decision to allocate a greater proportion of our resources
to defence. The decision to invest in modern weapons systems
and to increase research and development funds was the beginning
of a long, sustained haul to enhance our defence preparedness. / 2
I

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Our efforts to ' secure the nation's defence, through a
well-developed defence infrastructure, necessarily place a
premium on techiiological capacity, well-trained manpower, and'
an officer corps which is sensitive to the kinds of co-ordinated
tactical responses which a modern defence capacity requires.
We cannot enhance our security, however, without due regard
to the security of our friends and allies. Defence is not simply
a national endeavour. It is a co-operative effort, in a regional
sense as well. Among other things, this has important
implications for the training of our service officers.
our armed forces the Navy, the Army and the Air. Force mnus~ t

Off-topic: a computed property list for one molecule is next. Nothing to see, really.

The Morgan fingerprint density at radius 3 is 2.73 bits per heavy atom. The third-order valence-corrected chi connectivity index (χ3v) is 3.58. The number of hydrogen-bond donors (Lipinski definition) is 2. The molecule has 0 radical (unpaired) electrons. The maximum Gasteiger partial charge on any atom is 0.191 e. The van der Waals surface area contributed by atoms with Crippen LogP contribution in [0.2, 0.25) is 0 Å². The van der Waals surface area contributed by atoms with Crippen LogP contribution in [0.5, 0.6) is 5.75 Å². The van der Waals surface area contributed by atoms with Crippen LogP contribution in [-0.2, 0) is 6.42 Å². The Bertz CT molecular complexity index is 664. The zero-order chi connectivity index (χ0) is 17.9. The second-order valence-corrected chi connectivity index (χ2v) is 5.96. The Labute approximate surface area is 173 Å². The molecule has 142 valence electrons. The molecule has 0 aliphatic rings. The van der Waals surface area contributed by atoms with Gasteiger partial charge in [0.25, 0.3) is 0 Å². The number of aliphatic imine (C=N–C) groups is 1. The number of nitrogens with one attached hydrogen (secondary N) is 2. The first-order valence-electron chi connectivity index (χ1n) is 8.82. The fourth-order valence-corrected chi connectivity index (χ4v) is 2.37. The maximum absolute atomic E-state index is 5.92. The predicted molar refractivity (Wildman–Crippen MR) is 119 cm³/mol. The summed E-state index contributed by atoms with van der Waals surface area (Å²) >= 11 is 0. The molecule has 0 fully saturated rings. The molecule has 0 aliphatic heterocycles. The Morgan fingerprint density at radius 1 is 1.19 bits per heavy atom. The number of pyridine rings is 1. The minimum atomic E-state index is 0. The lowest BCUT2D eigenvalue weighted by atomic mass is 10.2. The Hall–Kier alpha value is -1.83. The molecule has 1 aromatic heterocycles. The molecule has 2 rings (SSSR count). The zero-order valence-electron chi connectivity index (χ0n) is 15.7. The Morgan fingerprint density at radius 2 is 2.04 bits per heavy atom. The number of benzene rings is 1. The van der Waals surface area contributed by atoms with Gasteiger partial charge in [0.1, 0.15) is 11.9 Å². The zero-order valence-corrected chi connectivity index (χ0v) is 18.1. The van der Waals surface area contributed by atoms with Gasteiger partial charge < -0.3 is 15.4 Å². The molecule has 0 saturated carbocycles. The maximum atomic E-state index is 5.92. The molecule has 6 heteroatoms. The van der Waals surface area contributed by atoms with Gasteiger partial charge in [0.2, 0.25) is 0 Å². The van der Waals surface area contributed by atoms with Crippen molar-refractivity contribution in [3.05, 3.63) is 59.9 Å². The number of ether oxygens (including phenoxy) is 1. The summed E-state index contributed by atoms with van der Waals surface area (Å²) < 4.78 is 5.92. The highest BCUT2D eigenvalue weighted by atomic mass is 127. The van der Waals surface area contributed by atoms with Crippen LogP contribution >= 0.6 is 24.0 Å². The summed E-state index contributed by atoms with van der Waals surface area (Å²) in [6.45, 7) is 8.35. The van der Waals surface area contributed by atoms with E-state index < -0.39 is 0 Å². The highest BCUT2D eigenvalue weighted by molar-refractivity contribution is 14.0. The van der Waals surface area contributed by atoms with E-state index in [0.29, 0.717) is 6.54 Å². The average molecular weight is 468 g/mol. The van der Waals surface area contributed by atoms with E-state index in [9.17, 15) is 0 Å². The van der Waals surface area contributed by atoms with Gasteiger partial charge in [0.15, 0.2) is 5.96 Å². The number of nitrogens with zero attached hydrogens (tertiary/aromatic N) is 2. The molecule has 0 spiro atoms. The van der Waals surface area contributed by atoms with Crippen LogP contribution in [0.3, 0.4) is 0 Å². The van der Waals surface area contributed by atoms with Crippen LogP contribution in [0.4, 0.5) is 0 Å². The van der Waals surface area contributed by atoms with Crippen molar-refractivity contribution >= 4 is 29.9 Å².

be able to operate together as a united Australian Defence Force.
They must also be able to co-ordinate their efforts with those
of our allies. Our service officers' vision must extend beyond
the traditions and daily pre-occupations of the single services.
This is one important reason why we are gathered here today to
mark the commencement of the building of the Australian Defence
Force Academy. The Academy will instil into its members. ful1.
dedication to their parent services. It will foster in our
military cadets loyalty to the national force. But more
fundamentally, it will encourage a basic sense of national
mission and of interdependence between our three services.
There are Very few circumstances in which Australian servicemten
will be committed in the future which will involve only one
. service; which-will not require the active and co-operative
support of elements of the other ' services. The need to establish
an integrated training system for-the three services stems from
a recognition of the need to establish one integrated,
concerted, committed, hard hitting and effective defence force.
The responsibility for national defence and for an independent
national contribution to the security of our allies and friends,
places new and taxing demands on the personnel of our defence